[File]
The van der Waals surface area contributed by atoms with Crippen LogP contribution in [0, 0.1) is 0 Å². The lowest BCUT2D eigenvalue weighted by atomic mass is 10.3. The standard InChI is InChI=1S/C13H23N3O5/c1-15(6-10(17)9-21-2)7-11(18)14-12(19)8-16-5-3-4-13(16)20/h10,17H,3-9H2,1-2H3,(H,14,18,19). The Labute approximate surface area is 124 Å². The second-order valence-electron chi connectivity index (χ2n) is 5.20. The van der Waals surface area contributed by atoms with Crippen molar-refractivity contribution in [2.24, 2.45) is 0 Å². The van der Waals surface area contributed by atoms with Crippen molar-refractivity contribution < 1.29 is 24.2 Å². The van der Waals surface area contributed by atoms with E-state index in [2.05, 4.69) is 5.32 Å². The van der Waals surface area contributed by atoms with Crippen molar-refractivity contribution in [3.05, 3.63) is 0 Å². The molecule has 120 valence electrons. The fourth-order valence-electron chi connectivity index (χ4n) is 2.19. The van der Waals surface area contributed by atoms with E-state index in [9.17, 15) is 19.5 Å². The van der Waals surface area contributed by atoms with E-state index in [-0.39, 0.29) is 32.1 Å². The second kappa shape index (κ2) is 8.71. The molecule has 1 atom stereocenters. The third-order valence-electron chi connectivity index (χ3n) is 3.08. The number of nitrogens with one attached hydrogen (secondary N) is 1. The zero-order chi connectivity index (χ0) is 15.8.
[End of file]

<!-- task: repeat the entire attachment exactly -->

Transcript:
The van der Waals surface area contributed by atoms with Crippen LogP contribution in [0, 0.1) is 0 Å². The lowest BCUT2D eigenvalue weighted by atomic mass is 10.3. The standard InChI is InChI=1S/C13H23N3O5/c1-15(6-10(17)9-21-2)7-11(18)14-12(19)8-16-5-3-4-13(16)20/h10,17H,3-9H2,1-2H3,(H,14,18,19). The Labute approximate surface area is 124 Å². The second-order valence-electron chi connectivity index (χ2n) is 5.20. The van der Waals surface area contributed by atoms with Crippen molar-refractivity contribution in [2.24, 2.45) is 0 Å². The van der Waals surface area contributed by atoms with Crippen molar-refractivity contribution < 1.29 is 24.2 Å². The van der Waals surface area contributed by atoms with E-state index in [2.05, 4.69) is 5.32 Å². The van der Waals surface area contributed by atoms with Crippen molar-refractivity contribution in [3.05, 3.63) is 0 Å². The molecule has 120 valence electrons. The fourth-order valence-electron chi connectivity index (χ4n) is 2.19. The van der Waals surface area contributed by atoms with E-state index in [9.17, 15) is 19.5 Å². The van der Waals surface area contributed by atoms with E-state index in [-0.39, 0.29) is 32.1 Å². The second kappa shape index (κ2) is 8.71. The molecule has 1 atom stereocenters. The third-order valence-electron chi connectivity index (χ3n) is 3.08. The number of nitrogens with one attached hydrogen (secondary N) is 1. The zero-order chi connectivity index (χ0) is 15.8.